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[coroutine] Fixes "cannot move instruction since its users are not dominated by CoroBegin" problem.
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Authored by GorNishanov on Aug 14 2019, 10:14 AM.

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Summary

Fixes https://bugs.llvm.org/show_bug.cgi?id=36578 and https://bugs.llvm.org/show_bug.cgi?id=36296.
Supersedes: https://reviews.llvm.org/D55966

One of the fundamental transformation that CoroSplit pass performs before splitting the coroutine is to find which values need to survive between suspend and resume and provide a slot for them in the coroutine frame to spill and restore the value as needed.

Coroutine frame becomes available once the storage for it was allocated and that point is marked in the pre-split coroutine with a llvm.coro.begin intrinsic.

FE normally puts all of the user-authored code that would be accessing those values after llvm.coro.begin, however, sometimes instructions accessing those values would end up prior to coro.begin. For example, writing out a value of the parameter into the alloca done by the FE or instructions that are added by the optimization passes such as SROA when it rewrites allocas.

Prior to this change, CoroSplit pass would try to move instructions that may end up accessing the values in the coroutine frame after CoroBegin. However it would run into problems (report_fatal_error) if some of the values would be used both in the allocation function (for example allocator is passed as a parameter to a coroutine) and in the use-authored body of the coroutine.

To handle this case and to simplify the instruction moving logic, this change removes all of the instruction moving. Instead, we only change the uses of the spilled values that are dominated by coro.begin and leave other instructions intact.

Before:

%var = alloca i32
%1 = getelementptr .. %var; ; will move this one after coro.begin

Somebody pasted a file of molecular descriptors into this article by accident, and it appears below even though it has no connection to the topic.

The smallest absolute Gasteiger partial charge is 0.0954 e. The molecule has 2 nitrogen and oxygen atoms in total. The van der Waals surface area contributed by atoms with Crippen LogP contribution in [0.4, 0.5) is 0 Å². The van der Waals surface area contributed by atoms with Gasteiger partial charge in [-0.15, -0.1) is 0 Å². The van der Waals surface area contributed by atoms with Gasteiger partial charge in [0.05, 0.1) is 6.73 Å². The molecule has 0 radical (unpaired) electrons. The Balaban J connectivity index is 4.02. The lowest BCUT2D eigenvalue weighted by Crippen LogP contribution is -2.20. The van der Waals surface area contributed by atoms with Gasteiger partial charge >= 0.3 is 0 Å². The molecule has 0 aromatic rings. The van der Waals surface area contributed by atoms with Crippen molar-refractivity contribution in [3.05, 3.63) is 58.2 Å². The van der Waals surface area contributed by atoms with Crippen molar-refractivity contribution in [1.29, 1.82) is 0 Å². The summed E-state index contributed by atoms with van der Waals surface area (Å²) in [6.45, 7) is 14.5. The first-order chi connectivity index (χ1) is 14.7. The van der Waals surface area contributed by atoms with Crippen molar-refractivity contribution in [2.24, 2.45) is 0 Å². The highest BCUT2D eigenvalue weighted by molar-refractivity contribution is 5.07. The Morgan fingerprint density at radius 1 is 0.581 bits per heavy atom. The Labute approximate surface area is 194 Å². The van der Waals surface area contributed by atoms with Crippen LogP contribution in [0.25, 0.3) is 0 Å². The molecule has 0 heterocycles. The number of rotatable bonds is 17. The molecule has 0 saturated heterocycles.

%f = call i8* @llvm.coro.begin(

After:

%var = alloca i32
%1 = getelementptr .. %var; stays put
%f = call i8* @llvm.coro.begin(

If we discover that there is a potential write into an alloca, prior to coro.begin we would copy its value from the alloca into the spill slot in the coroutine frame.

Before:

%var = alloca i32
store .. %var ; will move this one after coro.begin
%f = call i8* @llvm.coro.begin(

After:

%var = alloca i32
store .. %var ;stays put
%f = call i8* @llvm.coro.begin(
%tmp = load %var
store %tmp, %spill.slot.for.var

Note: This change does not handle array allocas as that is something that C++ FE does not produce, but, it can be added in the future if need arises

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GorNishanov created this revision.Aug 14 2019, 10:14 AM
GorNishanov edited the summary of this revision. (Show Details)Aug 14 2019, 10:28 AM
modocache accepted this revision.Aug 14 2019, 12:24 PM

Thanks for looking into this, @GorNishanov! LGTM aside from a tiny nit-pick.

lib/Transforms/Coroutines/CoroFrame.cpp
476 ↗(On Diff #215156)

A nit-pick, but: it seems like most other variable names in this function are capitalized (e.g.: PtrI), but this one is a lowercase v. Is there a reason they're not consistent?

This revision is now accepted and ready to land.Aug 14 2019, 12:24 PM

Thank you very much for the reivew, Brian!
Nit addressed. Preparing to land.

GorNishanov added a reviewer: rjmccall.
GorNishanov marked an inline comment as done.

Merged with the latest CoroFrame changes from @rjmccall .

This revision was automatically updated to reflect the committed changes.